So it's been two weeks at the gym, and about two weeks of cutting back my soda intake to about a can a day. It's also been two weeks of getting used to the new digital scale at the gym (thus the decimals in the headline). Previously, the gym had had one of the old fashioned adjustable weights-based scales, which the arcane (and archaic) part of my brain always enjoyed.
It's been about a year since I blogged anything about my attempts at geek fitness. Not because I haven't been doing anything ... but because I haven't been doing it consistently. I've been going to the gym periodically, but but nothing like the regular 4-5 days a week I was doing it a year ago.
A whole host of people involved in Star Wars: Saga Edition in one form or another have joined Twitter over the last few weeks. It's great to see -- D&D 4th Edition and Pathfinder have sizable fan bases on Twitter, but until recently Star Wars has been lagging. Hopefully with these new additions we'll see a nice uptick in Saga Edition-related tweets. If nothing else I'd love to see in-game tweets from these folks -- we've had a blast tweeting our campaign adventures, and it's be cool to read about what others are doing.
Nuketown's been upgraded to Drupal 6, which is the latest stable version of the open source content management system. So far, things seem to have made it through the upgrade intact, though I discovered that the Image Assist module now only wants to display images that have been "published".
My family recently got an Asus netbook, which has plunged me once again into the world of Windows XP. Fortunately I came prepared -- while I spend most of my day on a Mac, I occasionally dual boot into XP on my MacBook Pro, and I've accumulated a number of must-have utilities for thriving in Windows.
Launchy: A fast application launcher that allows you to quickly find and run applications on your computer. It's roughly equivelent of Quicksilver on the Mac, though Quicksilver offers more advanced capabilities.
Cute PDF: A free PDF creator for Windows; "print" your document to the Cute PDF printer and it spits out a finished PDF. It's something I do instinctively on the Mac; it's nice to have that functionality in Windows as well.
Bonjour for Windows: Apple's Bonjour software lets you quickly find shared printers on a network. I use this to print to my Airport Express-connected HP LaserJet printer. The alternative is trying to use the Windows network printing utility, and that way lies madness.
This is my first-ever post written on my family's spiffy new Asus Eee PC netbook, aka "The Blue Dolphin", so named because it's small and blue, which led my wife to describe it as a baby blue dolphin on Twitter.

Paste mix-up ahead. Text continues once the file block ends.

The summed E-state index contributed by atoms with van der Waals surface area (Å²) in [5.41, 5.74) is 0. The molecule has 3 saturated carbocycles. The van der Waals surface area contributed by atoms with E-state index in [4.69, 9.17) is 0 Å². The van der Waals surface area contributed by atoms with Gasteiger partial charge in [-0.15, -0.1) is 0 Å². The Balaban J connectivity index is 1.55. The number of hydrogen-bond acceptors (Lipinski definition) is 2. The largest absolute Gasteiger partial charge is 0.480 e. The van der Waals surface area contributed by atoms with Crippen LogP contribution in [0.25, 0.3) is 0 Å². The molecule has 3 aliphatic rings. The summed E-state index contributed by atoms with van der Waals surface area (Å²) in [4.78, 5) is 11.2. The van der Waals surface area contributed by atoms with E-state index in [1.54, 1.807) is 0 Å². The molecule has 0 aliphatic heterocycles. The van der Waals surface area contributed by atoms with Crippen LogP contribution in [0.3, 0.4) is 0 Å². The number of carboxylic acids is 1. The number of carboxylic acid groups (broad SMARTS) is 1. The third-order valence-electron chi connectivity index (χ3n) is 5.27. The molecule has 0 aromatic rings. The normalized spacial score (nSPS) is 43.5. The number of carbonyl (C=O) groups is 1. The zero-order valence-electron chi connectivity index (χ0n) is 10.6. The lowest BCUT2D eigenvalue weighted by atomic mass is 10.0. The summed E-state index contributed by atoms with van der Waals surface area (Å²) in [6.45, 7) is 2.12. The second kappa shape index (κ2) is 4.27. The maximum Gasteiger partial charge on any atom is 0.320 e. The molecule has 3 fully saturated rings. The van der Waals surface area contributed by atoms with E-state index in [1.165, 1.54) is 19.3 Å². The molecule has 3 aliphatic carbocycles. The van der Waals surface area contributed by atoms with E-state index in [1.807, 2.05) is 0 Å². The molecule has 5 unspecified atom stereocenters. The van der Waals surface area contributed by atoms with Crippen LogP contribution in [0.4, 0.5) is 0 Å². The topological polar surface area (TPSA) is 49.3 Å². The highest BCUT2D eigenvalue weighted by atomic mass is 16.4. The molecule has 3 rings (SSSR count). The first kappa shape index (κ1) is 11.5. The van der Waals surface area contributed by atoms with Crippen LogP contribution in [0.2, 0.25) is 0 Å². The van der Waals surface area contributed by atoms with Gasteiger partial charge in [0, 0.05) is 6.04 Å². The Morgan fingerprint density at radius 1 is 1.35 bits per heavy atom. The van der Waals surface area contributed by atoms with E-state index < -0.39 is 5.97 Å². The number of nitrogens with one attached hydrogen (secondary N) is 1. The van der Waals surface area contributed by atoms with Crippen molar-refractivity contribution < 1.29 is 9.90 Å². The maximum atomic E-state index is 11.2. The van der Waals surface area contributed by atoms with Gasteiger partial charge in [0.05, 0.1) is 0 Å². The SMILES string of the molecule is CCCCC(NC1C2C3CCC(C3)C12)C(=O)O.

Anyway ... we decided to get a netbook as a direct result of our summer vacation; I could have used it at Origins, and it would have been handy to have for writing on Butler Island on Lake Champlain (where we spent a week hanging out with family friends).
It's a cute little machine -- it ships with a 160 GB hard drive, wireless N support, a 4 cell battery capable of up to eigth hours of use (assuming you use the Asus power management tools), three USB ports, an SD card reader, an ethernet port and Windows XP.
I'll forgive it for that last bit; I don't have the energy to hack this thing to run Mac OS X, and if I have to run Windows, XP isn't too bad (though I am curious about trying Windows 7 on it). The whole thing cost about $300 from Amazon. which made it a fairly inexpensive experiment.
One of my favorite parts of hitting the big gaming conventions is spending a few hours (or rather, a few days) browsing and shopping in the exhibit hall. Origins 2009 was no different, and while I'm happy to say I didn't break the bank, I did come back with a goodly pile of product purchased at the show.
I didn't go into the show expecting to pick up any Savage Worlds books, as our Weird Pulp campaign never really got off the ground, and we haven't played the game in months. But then I went to the Studio 2 booth, and found the brand new Fantasy Companion supplement for Savage Worlds. Published in the same folio format as the Savage Worlds: Explorers Edition, this book repackages the fantasy species information from the previous hardcover release of the game and folds in a bunch of edges, magic items, and monsters from the various fantasy toolkit PDFs.
I like PDFs, but I'd been hoping that Pinnacle would release the toolkits in a dead tree edition. when I saw the Fantasy Companion on the shelf, I instantly picked it up.
Long-time visitors to the site may be wondering what's going on with comments at Nuketown; for the last year or so, anyone could post without having to log in or have their posts moderated. That's no longer the case.
The problem is spam; the site has been inundated with a particularly annoying variety of comment spam that uses random snippets of legitimate text taken from other web sites, news stories, etc. and a smattering of legitimate hyperlinks to provide cover for hardcore porn comments linking to sites that are anything but legitimate.